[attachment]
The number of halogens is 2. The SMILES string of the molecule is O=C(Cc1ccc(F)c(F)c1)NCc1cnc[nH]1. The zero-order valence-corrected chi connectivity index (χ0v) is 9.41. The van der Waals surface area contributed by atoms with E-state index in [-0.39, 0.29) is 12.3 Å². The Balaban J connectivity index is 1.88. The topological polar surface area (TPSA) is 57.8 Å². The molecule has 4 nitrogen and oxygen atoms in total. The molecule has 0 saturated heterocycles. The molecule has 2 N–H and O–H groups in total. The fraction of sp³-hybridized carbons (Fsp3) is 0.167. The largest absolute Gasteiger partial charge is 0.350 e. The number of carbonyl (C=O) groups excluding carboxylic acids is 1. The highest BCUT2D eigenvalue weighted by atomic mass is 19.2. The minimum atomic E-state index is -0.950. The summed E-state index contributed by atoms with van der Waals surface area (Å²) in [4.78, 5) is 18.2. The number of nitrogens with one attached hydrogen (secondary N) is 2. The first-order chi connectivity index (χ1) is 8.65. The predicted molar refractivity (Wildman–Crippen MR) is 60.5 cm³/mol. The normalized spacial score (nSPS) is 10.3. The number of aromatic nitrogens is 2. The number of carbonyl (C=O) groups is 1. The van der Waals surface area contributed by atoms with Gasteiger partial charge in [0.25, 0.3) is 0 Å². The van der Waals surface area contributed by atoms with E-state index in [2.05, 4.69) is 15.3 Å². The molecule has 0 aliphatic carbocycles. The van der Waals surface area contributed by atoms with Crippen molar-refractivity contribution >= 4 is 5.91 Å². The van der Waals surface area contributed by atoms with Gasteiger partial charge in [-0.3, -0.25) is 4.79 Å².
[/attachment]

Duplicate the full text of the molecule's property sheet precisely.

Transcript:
The number of halogens is 2. The SMILES string of the molecule is O=C(Cc1ccc(F)c(F)c1)NCc1cnc[nH]1. The zero-order valence-corrected chi connectivity index (χ0v) is 9.41. The van der Waals surface area contributed by atoms with E-state index in [-0.39, 0.29) is 12.3 Å². The Balaban J connectivity index is 1.88. The topological polar surface area (TPSA) is 57.8 Å². The molecule has 4 nitrogen and oxygen atoms in total. The molecule has 0 saturated heterocycles. The molecule has 2 N–H and O–H groups in total. The fraction of sp³-hybridized carbons (Fsp3) is 0.167. The largest absolute Gasteiger partial charge is 0.350 e. The number of carbonyl (C=O) groups excluding carboxylic acids is 1. The highest BCUT2D eigenvalue weighted by atomic mass is 19.2. The minimum atomic E-state index is -0.950. The summed E-state index contributed by atoms with van der Waals surface area (Å²) in [4.78, 5) is 18.2. The number of nitrogens with one attached hydrogen (secondary N) is 2. The first-order chi connectivity index (χ1) is 8.65. The predicted molar refractivity (Wildman–Crippen MR) is 60.5 cm³/mol. The normalized spacial score (nSPS) is 10.3. The number of aromatic nitrogens is 2. The number of carbonyl (C=O) groups is 1. The van der Waals surface area contributed by atoms with Gasteiger partial charge in [0.25, 0.3) is 0 Å². The van der Waals surface area contributed by atoms with E-state index in [2.05, 4.69) is 15.3 Å². The molecule has 0 aliphatic carbocycles. The van der Waals surface area contributed by atoms with Crippen molar-refractivity contribution >= 4 is 5.91 Å². The van der Waals surface area contributed by atoms with Gasteiger partial charge in [-0.3, -0.25) is 4.79 Å².